We need to demand an end to the “hostile environment” approach to immigration policy

by: Open Labour | on: 16.06.17 | in: General | tags: , , ,

Many young Londoners like me know the drill – every year or two, we must pack up our bags and search for a new home. This month, it was my turn again. After finding a place and agreeing to go ahead with the letting agent, I received a very long email detailing a new check I have not been familiar with so far: The right to rent.

Right to rent was introduced in the Immigration Act 2014 and came into effect in England in 2016. It requires landlords and letting agents to check that new tenants have the right to be in the UK before renting out property to them. If a landlord fails to carry out these checks, they will be fined; if they knowingly rent to someone who does not have the right to live in the UK, they face an unlimited fine and or may be sentenced to prison for up to five years.


If a tenant fails to produce the required documents to proof his right to rent in the UK, they will be denied a house or room. This is a policy designed to actively force some of the most vulnerable people onto the streets. If picked up by an immigration officer or the police when sleeping rough, a non-British citizen faces deportation. If this person does not have identity documents, it is not possible for the Home Office to deport them. They will most likely end up in indefinite detention. The United Kingdom is the only country in the European Union which still detains migrants without a time limit. Detainees face years in prison-style conditions without any certainty over whether they will be released or deported. This situation persists despite a recommendation of a cross-party committee and commitments in both the Liberal Democrat and Labour manifesto to a time limit.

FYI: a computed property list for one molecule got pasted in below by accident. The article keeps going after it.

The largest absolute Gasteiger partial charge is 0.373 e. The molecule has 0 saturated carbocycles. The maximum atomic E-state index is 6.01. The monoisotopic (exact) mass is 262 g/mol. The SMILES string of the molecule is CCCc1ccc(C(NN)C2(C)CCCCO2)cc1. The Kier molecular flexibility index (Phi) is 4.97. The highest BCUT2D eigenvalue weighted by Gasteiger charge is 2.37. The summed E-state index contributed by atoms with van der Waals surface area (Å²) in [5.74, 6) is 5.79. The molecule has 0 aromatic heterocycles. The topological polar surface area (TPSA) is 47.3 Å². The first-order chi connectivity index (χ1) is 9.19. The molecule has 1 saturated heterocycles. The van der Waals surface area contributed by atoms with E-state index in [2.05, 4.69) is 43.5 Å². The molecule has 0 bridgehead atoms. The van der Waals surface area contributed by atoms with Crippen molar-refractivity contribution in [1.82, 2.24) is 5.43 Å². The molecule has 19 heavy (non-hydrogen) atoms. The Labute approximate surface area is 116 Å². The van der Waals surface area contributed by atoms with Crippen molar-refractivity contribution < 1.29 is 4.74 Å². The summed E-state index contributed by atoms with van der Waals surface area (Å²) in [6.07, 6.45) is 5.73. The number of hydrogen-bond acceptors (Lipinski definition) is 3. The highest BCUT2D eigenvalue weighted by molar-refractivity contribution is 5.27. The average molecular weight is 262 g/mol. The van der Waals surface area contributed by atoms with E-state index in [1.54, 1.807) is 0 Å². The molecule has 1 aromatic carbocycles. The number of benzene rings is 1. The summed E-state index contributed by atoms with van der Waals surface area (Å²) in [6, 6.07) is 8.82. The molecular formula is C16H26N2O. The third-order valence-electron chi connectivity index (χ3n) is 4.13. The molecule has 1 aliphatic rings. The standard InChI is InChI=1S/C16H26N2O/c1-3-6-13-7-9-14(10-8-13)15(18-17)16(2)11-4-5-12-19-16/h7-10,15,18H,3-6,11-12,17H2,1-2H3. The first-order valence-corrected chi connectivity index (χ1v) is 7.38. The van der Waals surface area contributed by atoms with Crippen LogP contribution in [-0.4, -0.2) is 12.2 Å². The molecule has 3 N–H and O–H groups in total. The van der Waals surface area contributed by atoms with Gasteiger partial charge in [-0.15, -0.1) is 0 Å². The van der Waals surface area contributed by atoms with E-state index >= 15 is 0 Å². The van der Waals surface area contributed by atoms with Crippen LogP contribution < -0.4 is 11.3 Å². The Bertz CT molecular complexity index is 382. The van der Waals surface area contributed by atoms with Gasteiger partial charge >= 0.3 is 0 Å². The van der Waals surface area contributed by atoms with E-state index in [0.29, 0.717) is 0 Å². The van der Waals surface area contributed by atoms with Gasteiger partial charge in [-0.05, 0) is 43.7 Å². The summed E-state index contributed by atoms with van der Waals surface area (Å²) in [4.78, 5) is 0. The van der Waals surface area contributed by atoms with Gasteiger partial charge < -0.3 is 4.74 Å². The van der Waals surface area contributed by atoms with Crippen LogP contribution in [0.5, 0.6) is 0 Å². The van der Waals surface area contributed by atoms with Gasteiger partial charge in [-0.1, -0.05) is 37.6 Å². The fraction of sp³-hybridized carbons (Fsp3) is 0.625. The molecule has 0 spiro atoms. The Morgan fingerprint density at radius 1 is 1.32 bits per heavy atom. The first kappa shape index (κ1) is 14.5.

Part of the last Conservative Government’s “hostile environment” strategy, policies such as the right to rent aim to make circumstances as difficult, unwelcoming and humiliating as possible for non-British people in the UK. Theresa May, as the previous Home Secretary, is directly responsible for this approach to immigration policy. Under her premiership, the “hostile environment” is set to continue: In 2016, schools have been required to obtain nationality and birthplace data on their pupils to help the Home Office with deportations of families without papers. At the start of the year, it has emerged that the Government will require hospitals to check whether patients are eligible for free care on the NHS from April 2017 onwards. Campaigners fear that this deters vulnerable migrants, particularly pregnant woman, from seeking care for fear of deportation. Some doctors have in the past threatened to boycott the scheme.

Neither teachers, landlords, letting agents nor NHS staff should be forced to do the work of an immigration officer. Immigration policy shouldn’t interfere with every other aspect of a person’s life. More than ever, we need to ensure that people who have chosen to make the UK their home feel welcome in our society. A “hostile environment” breeds division, not community cohesion.

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